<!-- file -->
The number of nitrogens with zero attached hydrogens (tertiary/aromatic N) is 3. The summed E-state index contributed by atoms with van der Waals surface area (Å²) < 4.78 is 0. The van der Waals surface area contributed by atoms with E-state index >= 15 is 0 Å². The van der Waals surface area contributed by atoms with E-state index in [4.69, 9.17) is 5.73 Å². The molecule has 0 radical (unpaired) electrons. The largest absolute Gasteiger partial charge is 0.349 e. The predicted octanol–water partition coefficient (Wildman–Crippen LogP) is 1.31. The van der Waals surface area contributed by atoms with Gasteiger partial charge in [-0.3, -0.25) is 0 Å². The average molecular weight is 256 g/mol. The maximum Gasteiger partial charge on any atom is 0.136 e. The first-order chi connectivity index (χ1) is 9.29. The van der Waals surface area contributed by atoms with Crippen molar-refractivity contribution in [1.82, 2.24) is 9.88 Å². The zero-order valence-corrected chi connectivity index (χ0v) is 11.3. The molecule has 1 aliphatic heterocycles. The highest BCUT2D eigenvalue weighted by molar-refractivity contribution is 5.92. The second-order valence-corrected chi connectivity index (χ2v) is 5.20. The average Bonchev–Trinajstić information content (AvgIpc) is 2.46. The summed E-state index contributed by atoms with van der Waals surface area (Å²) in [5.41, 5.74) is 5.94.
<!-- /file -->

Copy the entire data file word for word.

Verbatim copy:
The number of nitrogens with zero attached hydrogens (tertiary/aromatic N) is 3. The summed E-state index contributed by atoms with van der Waals surface area (Å²) < 4.78 is 0. The van der Waals surface area contributed by atoms with E-state index >= 15 is 0 Å². The van der Waals surface area contributed by atoms with E-state index in [4.69, 9.17) is 5.73 Å². The molecule has 0 radical (unpaired) electrons. The largest absolute Gasteiger partial charge is 0.349 e. The predicted octanol–water partition coefficient (Wildman–Crippen LogP) is 1.31. The van der Waals surface area contributed by atoms with Gasteiger partial charge in [-0.3, -0.25) is 0 Å². The average molecular weight is 256 g/mol. The maximum Gasteiger partial charge on any atom is 0.136 e. The first-order chi connectivity index (χ1) is 9.29. The van der Waals surface area contributed by atoms with Crippen molar-refractivity contribution in [1.82, 2.24) is 9.88 Å². The zero-order valence-corrected chi connectivity index (χ0v) is 11.3. The molecule has 1 aliphatic heterocycles. The highest BCUT2D eigenvalue weighted by molar-refractivity contribution is 5.92. The second-order valence-corrected chi connectivity index (χ2v) is 5.20. The average Bonchev–Trinajstić information content (AvgIpc) is 2.46. The summed E-state index contributed by atoms with van der Waals surface area (Å²) in [5.41, 5.74) is 5.94.